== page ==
There was a new morality, and lips that touched liquor began touching—well, almost anyone’s. Fitzgerald recalls it in Echoes of the Jazz Age, 1931:
As far back as 1915 the unchaperoned young people of the smaller cities had discovered the mobile privacy of that automobile given to young Bill at sixteen to make him “self-reliant.” At first petting was a desperate adventure even under such favorable conditions, but presently confidences were exchanged and the old commandment broke down. As early as 1917 there were references to such sweet and casual dalliance in any number of the Yale Record or the Princeton Tiger .
But petting in its more audacious manifestations was confined to the wealthier classes—among other young people the old standard prevailed until after the War, and a kiss meant that a proposal was expected, as young officers in strange cities sometimes discovered to their dismay. Only in 1920 did the veil finally fall—the Jazz Age was in flower.
Scarcely had the staider citizens of the republic caught their breaths when the wildest of all generations, the generation which had been adolescent during the confusion of the War, brusquely shouldered my contemporaries out of the way and danced into the limelight. This was the generation whose girls dramatized themselves as flappers, the generation that corrupted its elders and eventually overreached itself less through lack of morals than through lack of taste. … In 1920 Heywood Broun announced that all this hubbub was nonsense, that young men didn’t kiss but told anyhow. But very shortly people over twenty-five came in for an intensive education. Let me trace some of the revelations vouchsafed them by reference to a dozen works written for various types of mentality during the decade. We begin with the suggestion that Don Juan leads an interesting life ( Jurgen , 1919); then we learn that there’s a lot of sex around if we only knew it ( Winesburg, Ohio , 1920), that adolescents lead very amorous lives ( This Side of Paradise , 1920), that there are a lot of neglected Anglo-Saxon words ( Ulysses , 1921), that older people don’t always resist sudden temptations ( Cytherea , 1922), that girls are sometimes seduced without being ruined ( Flaming Youth , 1922), that even rape often turns out well ( The Sheik , 1922), that glamorous English ladies are often promiscuous ( The Green Hat , 1924), that in fact they devote most of their time to it ( The Vortex , 1926), that it’s a damn good thing too ( Lady Chatterley’s Lover , 1928), and finally that there are abnormal variations ( The Well of Loneliness , 1928, and Sodom and Gomorrah , 1929).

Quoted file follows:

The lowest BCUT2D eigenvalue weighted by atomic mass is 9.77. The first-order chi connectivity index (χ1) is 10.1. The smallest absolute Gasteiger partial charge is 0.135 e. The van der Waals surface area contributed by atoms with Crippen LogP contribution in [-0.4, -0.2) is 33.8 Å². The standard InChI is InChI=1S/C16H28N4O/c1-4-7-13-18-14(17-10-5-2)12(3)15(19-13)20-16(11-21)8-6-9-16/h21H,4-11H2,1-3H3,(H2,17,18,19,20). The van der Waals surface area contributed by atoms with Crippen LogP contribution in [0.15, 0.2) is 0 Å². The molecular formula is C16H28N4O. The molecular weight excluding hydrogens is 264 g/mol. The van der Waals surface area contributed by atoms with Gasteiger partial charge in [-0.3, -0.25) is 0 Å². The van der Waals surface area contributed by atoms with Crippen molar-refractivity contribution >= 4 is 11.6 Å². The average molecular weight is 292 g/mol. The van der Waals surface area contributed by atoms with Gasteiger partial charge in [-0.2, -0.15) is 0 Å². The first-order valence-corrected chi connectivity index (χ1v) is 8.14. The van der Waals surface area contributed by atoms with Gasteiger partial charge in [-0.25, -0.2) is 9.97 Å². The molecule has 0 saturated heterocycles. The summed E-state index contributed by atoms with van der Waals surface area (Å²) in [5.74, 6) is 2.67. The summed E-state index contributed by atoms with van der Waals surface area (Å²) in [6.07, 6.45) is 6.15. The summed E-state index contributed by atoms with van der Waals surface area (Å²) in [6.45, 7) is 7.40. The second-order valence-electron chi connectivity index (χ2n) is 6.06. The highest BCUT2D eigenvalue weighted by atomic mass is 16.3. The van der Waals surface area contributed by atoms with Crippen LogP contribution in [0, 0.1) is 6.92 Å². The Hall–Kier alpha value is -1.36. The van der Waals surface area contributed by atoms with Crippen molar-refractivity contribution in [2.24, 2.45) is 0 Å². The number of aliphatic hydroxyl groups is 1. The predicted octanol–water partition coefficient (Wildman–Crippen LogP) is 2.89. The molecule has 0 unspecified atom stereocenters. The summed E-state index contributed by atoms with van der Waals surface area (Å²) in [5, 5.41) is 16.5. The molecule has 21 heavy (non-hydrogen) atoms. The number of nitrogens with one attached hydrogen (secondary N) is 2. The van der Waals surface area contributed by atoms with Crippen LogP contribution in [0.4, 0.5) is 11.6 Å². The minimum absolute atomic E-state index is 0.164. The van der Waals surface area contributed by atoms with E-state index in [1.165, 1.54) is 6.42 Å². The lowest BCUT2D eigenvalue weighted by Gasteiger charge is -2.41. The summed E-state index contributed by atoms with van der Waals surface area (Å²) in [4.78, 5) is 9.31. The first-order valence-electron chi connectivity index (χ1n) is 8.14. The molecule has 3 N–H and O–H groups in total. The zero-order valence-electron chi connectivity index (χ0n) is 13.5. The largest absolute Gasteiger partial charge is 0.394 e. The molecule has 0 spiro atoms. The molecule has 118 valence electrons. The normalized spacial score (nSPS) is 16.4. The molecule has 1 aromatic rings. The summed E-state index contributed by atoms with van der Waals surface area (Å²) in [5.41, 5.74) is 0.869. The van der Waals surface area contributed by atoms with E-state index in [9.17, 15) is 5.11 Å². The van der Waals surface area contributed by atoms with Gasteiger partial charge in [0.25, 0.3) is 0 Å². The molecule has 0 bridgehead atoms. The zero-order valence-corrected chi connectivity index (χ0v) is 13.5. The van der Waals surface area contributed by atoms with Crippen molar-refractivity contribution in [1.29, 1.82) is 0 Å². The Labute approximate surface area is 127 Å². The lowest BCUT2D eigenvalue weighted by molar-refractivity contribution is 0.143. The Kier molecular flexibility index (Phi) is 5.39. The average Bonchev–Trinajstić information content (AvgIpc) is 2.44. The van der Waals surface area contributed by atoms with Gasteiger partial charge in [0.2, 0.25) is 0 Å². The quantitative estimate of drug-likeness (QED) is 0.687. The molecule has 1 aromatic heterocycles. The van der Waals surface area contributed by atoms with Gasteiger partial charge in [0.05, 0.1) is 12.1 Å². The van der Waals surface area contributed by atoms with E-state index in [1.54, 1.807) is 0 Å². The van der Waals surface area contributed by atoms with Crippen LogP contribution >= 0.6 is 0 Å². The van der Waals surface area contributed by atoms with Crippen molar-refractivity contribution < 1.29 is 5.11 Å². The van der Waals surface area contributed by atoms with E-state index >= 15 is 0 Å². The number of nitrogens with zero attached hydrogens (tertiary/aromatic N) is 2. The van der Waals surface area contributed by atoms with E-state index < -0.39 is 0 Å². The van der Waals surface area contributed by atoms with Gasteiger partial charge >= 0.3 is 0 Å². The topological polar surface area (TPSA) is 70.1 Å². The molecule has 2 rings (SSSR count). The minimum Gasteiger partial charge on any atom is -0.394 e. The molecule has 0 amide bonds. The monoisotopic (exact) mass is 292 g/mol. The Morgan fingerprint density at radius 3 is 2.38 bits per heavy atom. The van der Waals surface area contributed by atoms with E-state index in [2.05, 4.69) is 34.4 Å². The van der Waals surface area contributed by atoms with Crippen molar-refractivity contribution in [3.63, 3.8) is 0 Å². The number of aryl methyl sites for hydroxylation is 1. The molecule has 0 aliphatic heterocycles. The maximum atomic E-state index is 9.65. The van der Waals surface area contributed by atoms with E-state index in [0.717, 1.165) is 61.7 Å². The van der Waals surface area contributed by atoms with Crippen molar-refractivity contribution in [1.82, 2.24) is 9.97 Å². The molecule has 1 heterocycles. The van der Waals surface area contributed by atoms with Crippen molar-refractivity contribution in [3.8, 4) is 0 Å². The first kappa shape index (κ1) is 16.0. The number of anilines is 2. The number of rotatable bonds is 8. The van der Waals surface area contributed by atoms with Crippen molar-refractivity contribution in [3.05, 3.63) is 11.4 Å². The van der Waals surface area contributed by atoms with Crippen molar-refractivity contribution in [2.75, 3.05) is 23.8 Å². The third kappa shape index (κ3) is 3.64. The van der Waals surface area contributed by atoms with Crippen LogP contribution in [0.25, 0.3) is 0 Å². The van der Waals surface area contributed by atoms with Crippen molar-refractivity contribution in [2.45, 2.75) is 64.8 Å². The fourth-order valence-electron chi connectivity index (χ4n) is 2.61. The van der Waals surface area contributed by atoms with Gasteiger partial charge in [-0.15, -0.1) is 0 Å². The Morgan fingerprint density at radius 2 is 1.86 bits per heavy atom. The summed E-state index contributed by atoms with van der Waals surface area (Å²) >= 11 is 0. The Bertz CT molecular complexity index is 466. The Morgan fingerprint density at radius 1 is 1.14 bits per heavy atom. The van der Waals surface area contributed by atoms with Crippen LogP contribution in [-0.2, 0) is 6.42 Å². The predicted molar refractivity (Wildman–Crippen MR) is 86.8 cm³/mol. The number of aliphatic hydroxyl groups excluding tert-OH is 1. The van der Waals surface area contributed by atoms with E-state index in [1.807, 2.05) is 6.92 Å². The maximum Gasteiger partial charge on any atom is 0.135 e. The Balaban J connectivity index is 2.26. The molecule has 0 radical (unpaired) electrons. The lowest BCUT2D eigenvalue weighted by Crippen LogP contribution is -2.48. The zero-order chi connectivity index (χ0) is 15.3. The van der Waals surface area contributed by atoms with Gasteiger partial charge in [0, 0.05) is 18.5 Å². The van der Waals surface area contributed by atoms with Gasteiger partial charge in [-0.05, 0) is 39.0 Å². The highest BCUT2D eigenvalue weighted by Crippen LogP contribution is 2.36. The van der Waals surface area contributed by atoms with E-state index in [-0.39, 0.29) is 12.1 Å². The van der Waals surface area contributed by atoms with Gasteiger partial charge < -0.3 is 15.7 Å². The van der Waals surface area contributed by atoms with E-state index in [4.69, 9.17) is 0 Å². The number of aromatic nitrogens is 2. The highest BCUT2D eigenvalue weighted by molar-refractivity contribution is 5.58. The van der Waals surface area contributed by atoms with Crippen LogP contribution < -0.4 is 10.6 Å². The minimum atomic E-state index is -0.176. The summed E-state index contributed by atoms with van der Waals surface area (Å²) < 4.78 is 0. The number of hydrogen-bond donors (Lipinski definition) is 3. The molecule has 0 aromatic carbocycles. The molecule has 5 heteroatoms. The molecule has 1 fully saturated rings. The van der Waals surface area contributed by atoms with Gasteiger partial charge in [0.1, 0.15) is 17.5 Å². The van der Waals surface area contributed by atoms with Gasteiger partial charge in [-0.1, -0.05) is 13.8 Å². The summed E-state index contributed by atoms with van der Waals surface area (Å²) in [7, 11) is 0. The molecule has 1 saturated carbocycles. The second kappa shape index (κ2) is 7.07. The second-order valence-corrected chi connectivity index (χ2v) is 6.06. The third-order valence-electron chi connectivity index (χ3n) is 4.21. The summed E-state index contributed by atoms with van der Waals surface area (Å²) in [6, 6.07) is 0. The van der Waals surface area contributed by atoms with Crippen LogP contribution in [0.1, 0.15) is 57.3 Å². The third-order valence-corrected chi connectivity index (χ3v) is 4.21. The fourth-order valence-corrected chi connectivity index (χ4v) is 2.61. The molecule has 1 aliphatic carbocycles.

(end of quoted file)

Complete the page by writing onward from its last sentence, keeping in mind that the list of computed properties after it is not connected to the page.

In my opinion the erotic element in these works, even The Sheik written [as if] for children in the key of Peter Rabbit , did not one particle of harm. …